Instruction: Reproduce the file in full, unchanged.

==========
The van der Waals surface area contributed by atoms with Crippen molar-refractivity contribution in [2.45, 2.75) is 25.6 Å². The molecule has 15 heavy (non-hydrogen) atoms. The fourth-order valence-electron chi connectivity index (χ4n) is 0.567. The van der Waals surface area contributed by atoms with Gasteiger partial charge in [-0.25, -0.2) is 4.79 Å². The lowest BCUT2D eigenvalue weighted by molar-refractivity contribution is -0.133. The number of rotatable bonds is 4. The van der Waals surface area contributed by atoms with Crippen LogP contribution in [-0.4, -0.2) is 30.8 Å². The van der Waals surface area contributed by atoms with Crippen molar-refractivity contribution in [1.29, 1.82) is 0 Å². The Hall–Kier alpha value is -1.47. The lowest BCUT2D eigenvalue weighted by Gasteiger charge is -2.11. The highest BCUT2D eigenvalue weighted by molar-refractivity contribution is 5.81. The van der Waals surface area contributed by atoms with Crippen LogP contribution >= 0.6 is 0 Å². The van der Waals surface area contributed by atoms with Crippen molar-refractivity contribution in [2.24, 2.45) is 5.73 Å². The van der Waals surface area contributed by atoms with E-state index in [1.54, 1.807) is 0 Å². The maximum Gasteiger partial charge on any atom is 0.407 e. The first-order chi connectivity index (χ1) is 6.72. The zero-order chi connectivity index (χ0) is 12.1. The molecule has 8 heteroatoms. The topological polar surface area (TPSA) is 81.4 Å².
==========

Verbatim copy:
The van der Waals surface area contributed by atoms with Crippen molar-refractivity contribution in [2.45, 2.75) is 25.6 Å². The molecule has 15 heavy (non-hydrogen) atoms. The fourth-order valence-electron chi connectivity index (χ4n) is 0.567. The van der Waals surface area contributed by atoms with Gasteiger partial charge in [-0.25, -0.2) is 4.79 Å². The lowest BCUT2D eigenvalue weighted by molar-refractivity contribution is -0.133. The number of rotatable bonds is 4. The van der Waals surface area contributed by atoms with Crippen LogP contribution in [-0.4, -0.2) is 30.8 Å². The van der Waals surface area contributed by atoms with Crippen molar-refractivity contribution in [1.29, 1.82) is 0 Å². The Hall–Kier alpha value is -1.47. The lowest BCUT2D eigenvalue weighted by Gasteiger charge is -2.11. The highest BCUT2D eigenvalue weighted by molar-refractivity contribution is 5.81. The van der Waals surface area contributed by atoms with Crippen LogP contribution >= 0.6 is 0 Å². The van der Waals surface area contributed by atoms with Crippen molar-refractivity contribution in [2.24, 2.45) is 5.73 Å². The van der Waals surface area contributed by atoms with E-state index in [1.54, 1.807) is 0 Å². The maximum Gasteiger partial charge on any atom is 0.407 e. The first-order chi connectivity index (χ1) is 6.72. The zero-order chi connectivity index (χ0) is 12.1. The molecule has 8 heteroatoms. The topological polar surface area (TPSA) is 81.4 Å².